Several studies indicate that disturbing the circadian system leads to metabolic dysregulation. Nevertheless, up till now, there are no clear experimental data to what extent the disturbance of the rhythmicity of hormones in association with the disturbance in the rhythm of food intake is important for metabolic dysregulation. In this sense, alteration of daily secretion of glucocorticoids and melatonin caused by circadian disruption (shift-work, extended illumination exposure or daytime feeding) are proposed to be related to metabolic dysregulation (Bedrosian et al. 2016). Thus, rhythmic secretion of these hormones is suggested to be necessary to maintain the temporal patterns of peripheral metabolism (Prasai et al. 2014). It is suggested for example that the presence of glucocorticoid-responsive elements found in the clock gene Per1-2 promoters, could explain how corticosterone can contribute to the process of resetting the circadian rhythmicity of peripheral genes (Balsalobre et al. 2000). Furthermore, glucocorticoids also prevent a rapid uncoupling of peripheral oscillators when restricted feeding occurs in the rest period, enhancing the circadian time signals transmitted by the SCN and delaying the daytime meal effect (Le Minh et al. 2001). In addition, melatonin influences the expression of Rev-erbα, a nuclear receptor implicated in the circadian regulation of SREBP signaling (an important lipid metabolism regulator) and bile acid homeostasis (Le Martelot et al. 2009, Polidarová et al. 2016).

Also, the fed-fasting cycle driven by the SCN acts as entraining signals for cellular processes in the liver, adipose tissue and muscle (Dibner et al. 2010, Buijs et al. 2013). In agreement with this, hepatic triglyceride (TG) content is temporally regulated by the SCN and feeding time (Adamovich et al. 2014). Exposing rodents to LL leads to circadian disruption, which is associated with metabolic alterations including hepatic steatosis (HS), dyslipidemia, disruption of bile acid homeostasis, insulin insensitivity and increased adipose mass (Ma et al. 2009, Shimba et al. 2011, Coomans et al. 2013, Aoki et al. 2014). Interestingly, similar health problems are observed in persons exposed to conditions of circadian misalignment, such as those with night-eating syndrome and shift-work schedules (Goel et al. 2009, Gooley & Chua 2014). Therefore, understanding physiological processes leading to HS and its prevention is of great importance. Hence, we hypothesize that LL in rodents, causes a loss of synchrony between the endocrine time signals driven by the SCN and food-related signals, causing a metabolic misbalance in the liver that leads to HS.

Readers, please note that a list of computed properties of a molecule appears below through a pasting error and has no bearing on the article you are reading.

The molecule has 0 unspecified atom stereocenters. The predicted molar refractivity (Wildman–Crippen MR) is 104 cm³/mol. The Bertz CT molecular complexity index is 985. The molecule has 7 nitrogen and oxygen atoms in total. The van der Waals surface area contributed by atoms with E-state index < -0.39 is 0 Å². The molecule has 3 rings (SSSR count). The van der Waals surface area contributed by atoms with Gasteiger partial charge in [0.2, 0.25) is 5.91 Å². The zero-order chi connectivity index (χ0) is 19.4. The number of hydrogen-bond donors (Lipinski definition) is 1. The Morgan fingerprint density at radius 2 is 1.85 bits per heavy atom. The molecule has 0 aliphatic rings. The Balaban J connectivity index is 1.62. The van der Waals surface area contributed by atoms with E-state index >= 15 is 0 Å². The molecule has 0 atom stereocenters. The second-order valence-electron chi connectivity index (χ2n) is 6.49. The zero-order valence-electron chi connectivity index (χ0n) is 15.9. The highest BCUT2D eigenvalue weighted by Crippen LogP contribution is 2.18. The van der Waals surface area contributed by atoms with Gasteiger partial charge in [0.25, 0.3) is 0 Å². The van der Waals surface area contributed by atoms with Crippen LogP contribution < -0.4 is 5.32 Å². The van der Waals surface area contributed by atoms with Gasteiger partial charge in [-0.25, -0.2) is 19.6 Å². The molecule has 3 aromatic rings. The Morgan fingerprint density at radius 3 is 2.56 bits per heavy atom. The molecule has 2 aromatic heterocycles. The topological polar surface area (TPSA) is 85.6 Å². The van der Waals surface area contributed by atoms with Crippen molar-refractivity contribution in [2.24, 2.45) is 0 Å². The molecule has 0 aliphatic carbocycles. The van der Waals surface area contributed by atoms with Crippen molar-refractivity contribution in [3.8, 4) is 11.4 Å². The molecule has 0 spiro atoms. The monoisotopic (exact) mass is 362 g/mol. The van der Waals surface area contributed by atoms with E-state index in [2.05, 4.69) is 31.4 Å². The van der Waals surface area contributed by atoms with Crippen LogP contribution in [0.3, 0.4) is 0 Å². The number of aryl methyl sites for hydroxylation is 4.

Material and methods

Animals

Male Wistar rats 200–220 g (six weeks of age) were individually housed in acrylic cages inside soundproof lockers with controlled temperature of 22°C, in a 12:12 light:darkness cycle (lights on at 8:00 h, geographical time, defined as zeitgeber time or ZT0) and free access to water and to a standard diet food (Rodent Laboratory Chow 5001) until otherwise stated. Animals were randomly assigned to each of the following experimental group by a simple randomization method as previously described (Suresh 2011). Importantly, cage cleaning and food/water changes were realized weekly and randomly in order to avoid external time cues for the rats subjected to LL condition. The current study was approved by the Ethics Committee of the Universidad Nacional Autónoma de México, in agreement with the Federal Regulations of Animal Care and Use (NOM-062-ZOO-1999).

Experimental design

Experiment 1 aimed to confirm that LL is a circadian disrupting procedure leading to HS and other metabolic alterations. Rats under ad libitum conditions were randomly assigned to two groups: (A) maintained in a 12:12 light:darkness (LD) cycle (LD-AL, n = 7) and (B) exposed to chronic constant light (LL) for six weeks (LL-AL, n = 7).

Experiment 2. In order to test if in LL-arrhythmic animals (after three weeks of LL exposure), induced rhythmic hormonal cycles could prevent HS, a group of ad libitum fed LL rats were randomly divided in two groups: (A) daily administration of vehicle at 8:00 h (LL+Veh, n = 8) and (B) receiving daily hormonal (corticosterone 2.5 µg/Kg and melatonin 2.5 mg/Kg) treatment given at 8:00 h (LL+H, n = 6). Both groups received the daily treatment for four weeks.

Experiment 3 explored whether restricting food for 12 h in LL animals for a period of four weeks could prevent or ameliorate metabolic disturbances caused by circadian disruption. Two randomized groups of rats were assigned to the following conditions: (A) rats under ad libitum maintained in a 12:12 light:darkness (LD) cycle (LD-AL, n = 6) and (B) animals made arrhythmic by chronic LL exposure (three weeks) with 12-h food access (LL-RF, n = 6). All groups were followed and monitored during four weeks.

Experiment 4 tested in LL-arrhythmic rats whether daily food for 12 h, combined with scheduled hormonal treatment could prevent HS compared to animals that received 12-h food only. Arrhythmic LL rats (exposed to LL for three weeks) were subdivided into three groups: (1) restricted food access (from 20:00 to 8:00 h; LL-RF, n = 6), (2) restricted food access (from 8:00 to 20:00 h) scheduled in phase with hormonal treatment, hormones given at 8:00h (LL+H-RFi, n = 9) or (3) restricted food access (from 20:00 to 8:00 h) out of phase with hormonal treatment at 8:00 h (LL+H-RFo, n = 9).